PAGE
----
PHK: First, I was surprised how audacious he was. Soon after he arrived in North Carolina from England, he was calling himself an “architect.” Then I was surprised about his attitude; he was a brash and daring architect. He was undaunted in designing very sophisticated buildings in very rural places where skilled tradesmen and expensive materials were scarce. He was also unapologetic in building beyond his clients’ budgets. This did get him in a lot of trouble. I am also surprised that he was a nearly forgotten architect. He had made such an impact in his lifetime and his contemporaries recognized it. But due to fire, demolition and remodeling of his buildings, his legacy was diminished somewhat. I do consider him a great architect. His work helped define the Antebellum South in North Carolina, Alabama, and Mississippi.

Nichols's architecture profoundly influenced the built landscape of the South but due to fire, neglect, and demolition, much of his work was lost and history has nearly forgotten his tremendous legacy.

In his research onsite and through archives in North Carolina, Alabama, Louisiana, and Mississippi, Paul Hardin Kapp has produced a narrative of the life and times of William Nichols that weaves together the elegant work of this architect with the aspirations and challenges of the antebellum South. It is richly illustrated with over two hundred archival photographs and drawings from the Historic American Building Survey.

TS:  I have to say that nothing really surprised me.  He behaved like most “architects” or “master builders” of the time did.  In the United States at the time there were no architecture schools or professional organizations like the AIA, so it was fairly common for people involved in this profession to call themselves “architect”.  It was also very hard to make a living at this time as just an architect.  Most individuals who called themselves “architect” also had other means of income in order to survive.  So, the fact that Nichols was able to survive as an architect for over fifty years is a testament to his skill not only as an architect but also to his political acumen. 
Yes; I do consider him a great architect.  He managed to produce some fantastic buildings working under very difficult circumstances.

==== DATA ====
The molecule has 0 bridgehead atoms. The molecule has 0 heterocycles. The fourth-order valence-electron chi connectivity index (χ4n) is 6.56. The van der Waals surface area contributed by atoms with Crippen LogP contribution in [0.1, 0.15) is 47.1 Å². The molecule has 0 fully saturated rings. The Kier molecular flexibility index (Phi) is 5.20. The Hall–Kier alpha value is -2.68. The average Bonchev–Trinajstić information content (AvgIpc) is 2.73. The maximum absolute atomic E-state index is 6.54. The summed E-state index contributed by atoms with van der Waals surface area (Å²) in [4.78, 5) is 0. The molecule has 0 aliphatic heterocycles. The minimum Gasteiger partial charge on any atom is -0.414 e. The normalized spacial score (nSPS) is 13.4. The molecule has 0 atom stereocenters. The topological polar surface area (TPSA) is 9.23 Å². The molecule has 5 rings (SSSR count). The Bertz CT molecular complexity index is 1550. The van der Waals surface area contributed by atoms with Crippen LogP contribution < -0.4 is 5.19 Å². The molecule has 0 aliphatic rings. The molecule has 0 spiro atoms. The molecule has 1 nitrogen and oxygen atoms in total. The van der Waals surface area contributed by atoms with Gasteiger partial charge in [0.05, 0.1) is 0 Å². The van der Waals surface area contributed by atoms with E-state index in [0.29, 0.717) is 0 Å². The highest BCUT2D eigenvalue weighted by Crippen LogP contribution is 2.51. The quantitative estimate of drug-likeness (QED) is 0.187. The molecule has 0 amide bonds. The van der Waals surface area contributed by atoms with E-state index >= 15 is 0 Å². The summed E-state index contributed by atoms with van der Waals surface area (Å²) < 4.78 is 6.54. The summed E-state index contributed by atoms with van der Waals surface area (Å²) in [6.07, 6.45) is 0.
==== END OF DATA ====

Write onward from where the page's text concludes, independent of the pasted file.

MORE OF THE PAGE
What is that you want the readers to learn about The Architecture of William Nichols?  

PHK: I hope that readers will learn from the book that you don’t have to go to Europe or other parts of the world to appreciate impressive monuments; great and important architecture is all around us. Nichols’s buildings have played an important role in our history long after they were built and will continue to do so. The Architecture of William Nichols is as much a book about historic preservation as it is a history or an architectural history one. Thanks to people, like Todd, who work in state historic preservation offices in North Carolina, Alabama, and Mississippi, Nichols’s story and his buildings were saved. I hope that after readers finish the book they will become more aware of historic buildings where they live and ponder the story behind them like Todd and I did with all of Nichols’s surviving buildings.

TS:  I want readers to learn to not take these great buildings for granted.  We are fortunate to have several of his buildings with us but we have lost so many more.  Some were lost to fire but so many of them were lost due to carelessness or ignorance.   I want readers to learn to appreciate all historic buildings.  I want readers to see their value and find ways to save them.  Often historic buildings outlive their original purpose, such as the Old Capitol, but with a little imagination new uses can be found for them.  That could have easily happened to both the Old Capitol and the Governor’s mansion.